A Critical Examination of the Effects of Enterprise-Level Quality Control Programs on Professional Work
Paul D. Nugent, Ph.D; Emilio Collar, Jr., Ph.D.

Over the last quarter century enterprise-level quality control programs such as Capability Maturity Model Integration (CMMI), Six-Sigma, and Lean have been altering the structural landscape of professional bureaucracies. Prior to these programs, professionals in these organizations enjoyed a great deal of freedom and autonomy in defining their roles and in assessing the quality of their technical products and services. This paper is an ethnographic study of systems engineers in a defense contracting organization both prior to and after the introduction of an enterprise-level quality control process. This serves as the empirical basis from which to consider the effects that shifts in the bureaucratic structure due to these programs have on professional workers. The hero emerged as an ideal type of professional in this setting that helps to highlight some of the key facets of alienation and non-alienation that are sensitive to enterprise-level organizational change programs. From the analysis we see that these change programs do have alienating effects that are generalizable to other technical professionals in complex organizations.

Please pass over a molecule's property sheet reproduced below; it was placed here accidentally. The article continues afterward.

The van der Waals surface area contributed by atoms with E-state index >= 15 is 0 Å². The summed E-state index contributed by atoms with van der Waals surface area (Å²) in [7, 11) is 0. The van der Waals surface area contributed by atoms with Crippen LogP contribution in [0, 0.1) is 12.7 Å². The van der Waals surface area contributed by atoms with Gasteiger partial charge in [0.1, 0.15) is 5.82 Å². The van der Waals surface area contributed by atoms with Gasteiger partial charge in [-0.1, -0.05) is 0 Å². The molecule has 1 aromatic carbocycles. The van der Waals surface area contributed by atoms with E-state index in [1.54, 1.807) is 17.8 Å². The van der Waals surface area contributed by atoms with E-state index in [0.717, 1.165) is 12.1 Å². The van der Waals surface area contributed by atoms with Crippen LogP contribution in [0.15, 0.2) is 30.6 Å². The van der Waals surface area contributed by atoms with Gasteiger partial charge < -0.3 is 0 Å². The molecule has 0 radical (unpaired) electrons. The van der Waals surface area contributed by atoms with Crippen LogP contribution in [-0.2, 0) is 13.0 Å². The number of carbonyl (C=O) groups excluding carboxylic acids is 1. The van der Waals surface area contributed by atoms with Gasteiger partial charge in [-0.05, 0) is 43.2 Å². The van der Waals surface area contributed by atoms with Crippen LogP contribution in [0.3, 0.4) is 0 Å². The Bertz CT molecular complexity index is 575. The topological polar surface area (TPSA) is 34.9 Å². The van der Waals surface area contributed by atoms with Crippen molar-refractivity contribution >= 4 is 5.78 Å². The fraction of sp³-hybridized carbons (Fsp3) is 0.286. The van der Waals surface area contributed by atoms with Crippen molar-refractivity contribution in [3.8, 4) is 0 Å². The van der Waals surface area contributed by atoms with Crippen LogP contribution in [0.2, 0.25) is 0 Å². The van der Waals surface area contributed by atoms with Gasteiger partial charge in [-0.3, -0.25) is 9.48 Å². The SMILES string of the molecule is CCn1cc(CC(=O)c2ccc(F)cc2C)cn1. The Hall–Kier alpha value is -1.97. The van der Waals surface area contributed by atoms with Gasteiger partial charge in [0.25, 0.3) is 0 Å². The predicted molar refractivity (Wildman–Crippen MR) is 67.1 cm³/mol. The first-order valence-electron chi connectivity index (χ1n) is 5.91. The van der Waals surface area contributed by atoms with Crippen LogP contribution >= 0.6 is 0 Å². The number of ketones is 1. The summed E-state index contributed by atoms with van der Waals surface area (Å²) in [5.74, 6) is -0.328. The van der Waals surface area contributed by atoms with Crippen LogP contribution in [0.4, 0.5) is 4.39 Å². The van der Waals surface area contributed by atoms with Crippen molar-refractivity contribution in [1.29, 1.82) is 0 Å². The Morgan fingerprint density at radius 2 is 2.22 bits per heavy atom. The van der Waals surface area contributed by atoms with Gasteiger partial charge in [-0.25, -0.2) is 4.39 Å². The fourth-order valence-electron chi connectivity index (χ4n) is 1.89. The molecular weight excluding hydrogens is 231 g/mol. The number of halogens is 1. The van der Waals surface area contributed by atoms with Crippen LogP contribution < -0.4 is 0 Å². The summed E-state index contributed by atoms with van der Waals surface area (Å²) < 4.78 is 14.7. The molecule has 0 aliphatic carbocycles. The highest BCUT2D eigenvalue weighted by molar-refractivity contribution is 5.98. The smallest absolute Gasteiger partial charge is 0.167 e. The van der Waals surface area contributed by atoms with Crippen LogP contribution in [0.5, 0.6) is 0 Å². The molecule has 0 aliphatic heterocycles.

Full Text: PDF     DOI: 10.15640/rcbr.v6n1a2